“The same principles that we used in the past,” he often said, “are the ones that we use today and that we will use into the future. No matter what culture we are, or what race, these are values that work for us all.”
A Laying on of Hands
By Sam Low
Sailing Hokule’a with a crew of volunteers over routes not traversed for perhaps a millennium has presented many crises. One such occurred in May of 1997, when Nainoa hired a surveyor to inspect the canoe prior to its voyage to Rapa Nui.
A marine surveyor is empowered to say whether or not a vessel is seaworthy. He uses simple tools, a trained eye, a pocketknife and a rubber mallet. With his knife he probes for dry rot, a kind of virus that reduces wood to dust, although not obviously so to the naked eye. Poking in strategic places tells the story. If the knife goes in easily, the wood is rotten. Banging on the hull with a mallet may produce discordant notes to a surveyor’s ear, another sign of problems.
After a few hours of poking and banging on that May afternoon, the surveyor made his report: “the canoe is rotten,” he said. “I cannot certify her seaworthiness. I suggest you think about putting her in a museum.” The pronouncement was a surprise but not a shock. Nainoa had seen places where there was dry rot, but the canoe had taken him safely across many oceans and had demonstrated more than seaworthiness, she had shown her mana, her strength of spirit. Retiring Hokule’a to a museum was not an option.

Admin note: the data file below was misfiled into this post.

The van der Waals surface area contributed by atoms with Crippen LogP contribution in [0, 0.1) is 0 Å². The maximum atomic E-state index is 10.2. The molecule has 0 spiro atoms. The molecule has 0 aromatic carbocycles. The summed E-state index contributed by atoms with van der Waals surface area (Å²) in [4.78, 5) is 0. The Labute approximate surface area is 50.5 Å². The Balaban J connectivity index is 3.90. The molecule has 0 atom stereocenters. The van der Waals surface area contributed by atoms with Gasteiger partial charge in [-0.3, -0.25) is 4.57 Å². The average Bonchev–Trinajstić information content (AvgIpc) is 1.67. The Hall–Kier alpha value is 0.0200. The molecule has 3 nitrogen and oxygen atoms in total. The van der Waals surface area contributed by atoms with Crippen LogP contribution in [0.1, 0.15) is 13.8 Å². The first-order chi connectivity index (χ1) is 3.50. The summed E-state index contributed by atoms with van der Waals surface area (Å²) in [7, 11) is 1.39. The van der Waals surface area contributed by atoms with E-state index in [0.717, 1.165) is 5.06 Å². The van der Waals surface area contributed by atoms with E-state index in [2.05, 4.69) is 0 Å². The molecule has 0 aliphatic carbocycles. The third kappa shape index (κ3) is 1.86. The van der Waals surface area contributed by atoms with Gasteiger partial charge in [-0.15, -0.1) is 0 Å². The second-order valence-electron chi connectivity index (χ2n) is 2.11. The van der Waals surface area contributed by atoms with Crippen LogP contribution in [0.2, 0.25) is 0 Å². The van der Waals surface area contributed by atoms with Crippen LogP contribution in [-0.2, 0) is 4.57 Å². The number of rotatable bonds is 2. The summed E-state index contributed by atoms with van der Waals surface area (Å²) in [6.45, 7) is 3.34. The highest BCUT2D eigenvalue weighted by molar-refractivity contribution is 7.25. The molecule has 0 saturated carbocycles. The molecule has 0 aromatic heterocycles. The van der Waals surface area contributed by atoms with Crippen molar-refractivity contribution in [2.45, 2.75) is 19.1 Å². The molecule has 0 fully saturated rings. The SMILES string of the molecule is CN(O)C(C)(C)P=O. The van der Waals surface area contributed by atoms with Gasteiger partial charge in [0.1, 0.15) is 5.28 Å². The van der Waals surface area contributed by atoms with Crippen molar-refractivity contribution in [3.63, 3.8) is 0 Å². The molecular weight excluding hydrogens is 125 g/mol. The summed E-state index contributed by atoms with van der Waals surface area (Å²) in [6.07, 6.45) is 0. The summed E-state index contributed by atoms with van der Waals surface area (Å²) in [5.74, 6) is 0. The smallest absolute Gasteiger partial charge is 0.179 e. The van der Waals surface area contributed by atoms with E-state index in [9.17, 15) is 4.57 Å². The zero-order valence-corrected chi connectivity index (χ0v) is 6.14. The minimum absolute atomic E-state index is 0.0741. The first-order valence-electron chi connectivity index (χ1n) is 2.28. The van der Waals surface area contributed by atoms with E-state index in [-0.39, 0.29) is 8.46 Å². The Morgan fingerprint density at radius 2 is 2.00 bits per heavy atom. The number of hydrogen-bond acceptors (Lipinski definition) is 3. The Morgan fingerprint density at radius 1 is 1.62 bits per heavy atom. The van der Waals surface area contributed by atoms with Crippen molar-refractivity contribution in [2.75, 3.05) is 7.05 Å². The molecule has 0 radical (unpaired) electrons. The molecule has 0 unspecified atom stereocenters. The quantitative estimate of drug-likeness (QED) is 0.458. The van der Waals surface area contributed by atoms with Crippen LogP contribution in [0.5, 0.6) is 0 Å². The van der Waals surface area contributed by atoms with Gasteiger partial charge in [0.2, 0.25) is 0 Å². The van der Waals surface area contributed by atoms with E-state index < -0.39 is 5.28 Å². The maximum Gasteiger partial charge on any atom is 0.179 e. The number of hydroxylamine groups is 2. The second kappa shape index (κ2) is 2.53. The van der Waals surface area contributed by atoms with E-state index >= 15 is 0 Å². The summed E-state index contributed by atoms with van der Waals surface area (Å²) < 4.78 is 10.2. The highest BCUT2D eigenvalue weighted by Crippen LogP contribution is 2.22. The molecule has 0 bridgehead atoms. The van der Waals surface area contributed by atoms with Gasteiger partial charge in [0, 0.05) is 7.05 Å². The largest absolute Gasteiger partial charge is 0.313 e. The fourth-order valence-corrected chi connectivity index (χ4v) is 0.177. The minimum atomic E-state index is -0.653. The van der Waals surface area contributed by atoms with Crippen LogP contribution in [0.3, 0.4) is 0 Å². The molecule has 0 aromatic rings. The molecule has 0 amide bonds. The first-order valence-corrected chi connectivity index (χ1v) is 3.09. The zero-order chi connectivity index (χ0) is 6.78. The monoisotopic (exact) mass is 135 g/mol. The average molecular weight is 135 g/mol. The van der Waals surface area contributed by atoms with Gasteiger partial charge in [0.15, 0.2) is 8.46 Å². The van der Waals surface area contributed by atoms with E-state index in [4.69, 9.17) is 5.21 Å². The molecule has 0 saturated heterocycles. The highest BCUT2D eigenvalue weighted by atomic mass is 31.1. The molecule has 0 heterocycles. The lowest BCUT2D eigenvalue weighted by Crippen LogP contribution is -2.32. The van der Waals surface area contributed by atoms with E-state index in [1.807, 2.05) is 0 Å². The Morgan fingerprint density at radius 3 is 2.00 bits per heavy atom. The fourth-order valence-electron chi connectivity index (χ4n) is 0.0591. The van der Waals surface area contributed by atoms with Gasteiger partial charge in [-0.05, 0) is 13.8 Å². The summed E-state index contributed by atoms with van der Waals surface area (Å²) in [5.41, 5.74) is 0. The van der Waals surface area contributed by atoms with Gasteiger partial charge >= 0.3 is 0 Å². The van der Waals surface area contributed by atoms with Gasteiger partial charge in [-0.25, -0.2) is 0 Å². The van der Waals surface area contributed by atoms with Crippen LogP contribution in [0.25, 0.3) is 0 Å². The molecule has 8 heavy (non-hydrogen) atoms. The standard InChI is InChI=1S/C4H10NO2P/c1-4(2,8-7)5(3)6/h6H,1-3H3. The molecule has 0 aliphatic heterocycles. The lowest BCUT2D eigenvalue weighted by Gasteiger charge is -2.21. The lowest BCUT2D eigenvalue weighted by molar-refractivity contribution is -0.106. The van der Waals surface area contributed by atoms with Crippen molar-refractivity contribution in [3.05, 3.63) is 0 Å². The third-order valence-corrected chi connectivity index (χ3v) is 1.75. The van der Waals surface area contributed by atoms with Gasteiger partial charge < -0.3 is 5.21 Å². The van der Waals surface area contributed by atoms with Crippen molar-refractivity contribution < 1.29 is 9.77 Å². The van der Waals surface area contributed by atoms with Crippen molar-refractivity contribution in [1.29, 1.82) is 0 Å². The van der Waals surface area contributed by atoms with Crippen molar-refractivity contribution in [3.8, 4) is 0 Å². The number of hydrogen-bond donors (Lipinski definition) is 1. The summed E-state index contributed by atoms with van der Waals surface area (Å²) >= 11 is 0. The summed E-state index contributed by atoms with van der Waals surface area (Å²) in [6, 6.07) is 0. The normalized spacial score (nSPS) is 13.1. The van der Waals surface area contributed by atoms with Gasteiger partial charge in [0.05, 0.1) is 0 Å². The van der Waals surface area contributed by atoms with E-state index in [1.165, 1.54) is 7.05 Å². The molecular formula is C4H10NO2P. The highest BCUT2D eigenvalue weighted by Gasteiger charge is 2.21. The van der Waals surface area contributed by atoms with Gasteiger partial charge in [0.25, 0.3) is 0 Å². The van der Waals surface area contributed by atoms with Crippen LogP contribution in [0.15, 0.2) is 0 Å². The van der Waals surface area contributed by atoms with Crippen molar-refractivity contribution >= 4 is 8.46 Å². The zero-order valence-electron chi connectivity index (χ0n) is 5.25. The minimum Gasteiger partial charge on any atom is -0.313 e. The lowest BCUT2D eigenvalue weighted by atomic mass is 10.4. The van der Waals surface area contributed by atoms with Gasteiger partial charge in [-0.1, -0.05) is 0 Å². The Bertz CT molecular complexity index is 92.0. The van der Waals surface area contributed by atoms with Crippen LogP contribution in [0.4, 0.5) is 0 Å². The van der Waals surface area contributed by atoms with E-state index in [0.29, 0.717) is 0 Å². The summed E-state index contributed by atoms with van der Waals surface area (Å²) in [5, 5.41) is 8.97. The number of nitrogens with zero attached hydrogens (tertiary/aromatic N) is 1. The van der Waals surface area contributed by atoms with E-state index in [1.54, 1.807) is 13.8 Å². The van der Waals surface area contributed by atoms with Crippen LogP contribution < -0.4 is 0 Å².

“I need two lists,” Nainoa said to the surveyor, “I need a list of what’s wrong with her, and a list of what to do to make her even stronger than when she was built.”
The what-to-do list was long. Two of the wooden iakos had to be replaced – an onerous job but not exceedingly so. The hull was another matter. Wooden stringers run lengthwise from bow to stern, providing strength. There are five such stringers on each side, many of them rotten. The job of fixing all these problems fell to Bruce Blankenfeld.
In September, the canoe went into dry-dock. Perhaps “dry-dock” is a misnomer because it conjures a picture of Hokule’a in a mammoth shipyard cofferdam. Hokule’a’s dry-dock was a shed in a decrepit section of the Port of Honolulu. Nearby was a junkyard with a tall fence and barking dogs, a pile of sand for making cement, a small marina, a few boatyards that did not appear very busy. Bruce set about finding workers.
“It’s easy to find people when you’re ready to go sailing but when you need them to maintain the canoe it can be pretty difficult. I had a group of young folk come down at the beginning of September and tell me they wanted to help. I said, ‘well, it’s pretty easy to do that. All you have to do is show up.’ But after they saw all the work that was going on, they never returned.”